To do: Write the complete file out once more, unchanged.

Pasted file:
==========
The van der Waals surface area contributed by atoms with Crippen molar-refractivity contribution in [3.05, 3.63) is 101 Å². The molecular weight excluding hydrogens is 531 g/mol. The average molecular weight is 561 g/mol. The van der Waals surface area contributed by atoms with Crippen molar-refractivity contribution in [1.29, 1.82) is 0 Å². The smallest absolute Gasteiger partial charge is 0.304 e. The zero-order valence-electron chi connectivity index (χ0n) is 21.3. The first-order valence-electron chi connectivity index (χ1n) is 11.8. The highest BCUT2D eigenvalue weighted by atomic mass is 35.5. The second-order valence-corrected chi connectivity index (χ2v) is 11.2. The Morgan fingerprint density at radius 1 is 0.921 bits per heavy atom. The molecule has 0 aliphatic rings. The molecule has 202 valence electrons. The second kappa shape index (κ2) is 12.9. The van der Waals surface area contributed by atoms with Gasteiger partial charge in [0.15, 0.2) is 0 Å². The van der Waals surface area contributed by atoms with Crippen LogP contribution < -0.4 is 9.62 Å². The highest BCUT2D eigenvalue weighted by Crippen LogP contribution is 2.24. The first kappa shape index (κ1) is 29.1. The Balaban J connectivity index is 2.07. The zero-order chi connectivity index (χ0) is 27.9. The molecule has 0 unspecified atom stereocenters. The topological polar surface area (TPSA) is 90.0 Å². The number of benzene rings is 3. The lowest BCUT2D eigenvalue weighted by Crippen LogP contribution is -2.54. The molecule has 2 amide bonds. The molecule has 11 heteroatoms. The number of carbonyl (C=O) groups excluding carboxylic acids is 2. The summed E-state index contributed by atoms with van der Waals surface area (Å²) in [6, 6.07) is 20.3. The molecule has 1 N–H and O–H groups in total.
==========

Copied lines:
The van der Waals surface area contributed by atoms with Crippen molar-refractivity contribution in [3.05, 3.63) is 101 Å². The molecular weight excluding hydrogens is 531 g/mol. The average molecular weight is 561 g/mol. The van der Waals surface area contributed by atoms with Crippen molar-refractivity contribution in [1.29, 1.82) is 0 Å². The smallest absolute Gasteiger partial charge is 0.304 e. The zero-order valence-electron chi connectivity index (χ0n) is 21.3. The first-order valence-electron chi connectivity index (χ1n) is 11.8. The highest BCUT2D eigenvalue weighted by atomic mass is 35.5. The second-order valence-corrected chi connectivity index (χ2v) is 11.2. The Morgan fingerprint density at radius 1 is 0.921 bits per heavy atom. The molecule has 0 aliphatic rings. The molecule has 202 valence electrons. The second kappa shape index (κ2) is 12.9. The van der Waals surface area contributed by atoms with Gasteiger partial charge in [0.15, 0.2) is 0 Å². The van der Waals surface area contributed by atoms with Crippen LogP contribution < -0.4 is 9.62 Å². The highest BCUT2D eigenvalue weighted by Crippen LogP contribution is 2.24. The first kappa shape index (κ1) is 29.1. The Balaban J connectivity index is 2.07. The zero-order chi connectivity index (χ0) is 27.9. The molecule has 0 unspecified atom stereocenters. The topological polar surface area (TPSA) is 90.0 Å². The number of benzene rings is 3. The lowest BCUT2D eigenvalue weighted by Crippen LogP contribution is -2.54. The molecule has 2 amide bonds. The molecule has 11 heteroatoms. The number of carbonyl (C=O) groups excluding carboxylic acids is 2. The summed E-state index contributed by atoms with van der Waals surface area (Å²) in [6, 6.07) is 20.3. The molecule has 1 N–H and O–H groups in total.